South Korea, the United States and China have been seeking for "various options" to resume long-stalled nuclear talks with North Korea, Seoul's chief nuclear envoy said Tuesday, but he declined to comment on prospects for a resumption of talks with the North.
Hwang Joon-kook, South Korea's chief envoy for the six-nation talks, also said the three nations would not ease pressure on North Korea until it shows a "practical progress" in taking denuclearization steps before any resumption of nuclear talks can take place.
"South Korea, the U.S. and China have been seeking for various options to resume a meaningful dialogue on denuclearization (with North Korea)," Hwang told Yonhap News Agency upon his arrival at the Beijing airport, ahead of a bilateral meeting with his Chinese counterpart, Wu Dawei.
"The meaningful dialogue means that it must produce a practical progress in denuclearizing North Korea and preventing North Korea from advancing its nuclear capability," Hwang said.
Asked about prospects for renewed nuclear talks with North Korea at this stage, however, Hwang replied, "I can't comment on that."
Hwang began talks with Wu on Tuesday afternoon, according to South Korean diplomats. It follows his bilateral meeting in Washington with Glyn Davies, the U.S. envoy on North Korea, last week.
In a regular press briefing, China's foreign ministry spokeswoman Hua Chunying told reporters that Hwang and Wu "will exchange views on the Korean Peninsula nuclear issue and a resumption of the six-party talks."
South Korean diplomats in Beijing said the Tuesday talks between Hwang and Wu are aimed at fine-tuning their policy coordination to resume the six-party talks before Chinese President Xi Jinping visits South Korea. Xi has been widely expected to visit South Korea late this month or early next month, during which North Korea's nuclear weapons program will be high on the agenda.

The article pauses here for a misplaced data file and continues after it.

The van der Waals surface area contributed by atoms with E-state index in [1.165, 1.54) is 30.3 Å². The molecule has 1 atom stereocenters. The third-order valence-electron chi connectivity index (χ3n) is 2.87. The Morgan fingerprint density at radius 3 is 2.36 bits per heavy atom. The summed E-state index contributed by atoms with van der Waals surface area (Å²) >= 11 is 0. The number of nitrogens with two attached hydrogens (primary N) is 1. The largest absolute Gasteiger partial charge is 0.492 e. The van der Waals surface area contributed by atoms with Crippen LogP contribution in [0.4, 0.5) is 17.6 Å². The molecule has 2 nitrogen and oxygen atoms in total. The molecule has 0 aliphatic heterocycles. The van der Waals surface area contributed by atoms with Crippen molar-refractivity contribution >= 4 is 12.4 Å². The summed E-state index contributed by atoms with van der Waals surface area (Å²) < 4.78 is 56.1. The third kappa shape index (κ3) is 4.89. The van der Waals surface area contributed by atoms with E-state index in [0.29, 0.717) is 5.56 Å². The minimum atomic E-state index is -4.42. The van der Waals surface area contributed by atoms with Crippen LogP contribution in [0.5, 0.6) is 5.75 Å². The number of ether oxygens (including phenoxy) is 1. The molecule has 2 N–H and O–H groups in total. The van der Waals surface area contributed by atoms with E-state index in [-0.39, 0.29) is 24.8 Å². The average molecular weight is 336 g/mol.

North Korea has warned that it would not rule out carrying out "a new form of nuclear test" and South Korea and the U.S. have called on China to take a greater role in reining in the North's unpredictable regime.
In Washington last week, Hwang told reporters that South Korea, the U.S. and China have been discussing about "appropriate conditions" to resume nuclear talks with North Korea.
North Korea conducted its third nuclear test early last year. Since then, Pyongyang has repeatedly expressed its willingness to reopen the six-party talks "without preconditions."
South Korea and the U.S. have maintained that North Korea must first demonstrate its sincerity toward denuclearization before the disarmament-for-aid talks can resume. China, however, has been more accommodating toward North Korea, urging South Korea and the U.S. to lower their bar for talks.
The six-party forum, which includes the two Koreas, the U.S., China, Russia and Japan, has been dormant since late 2008. (Yonhap)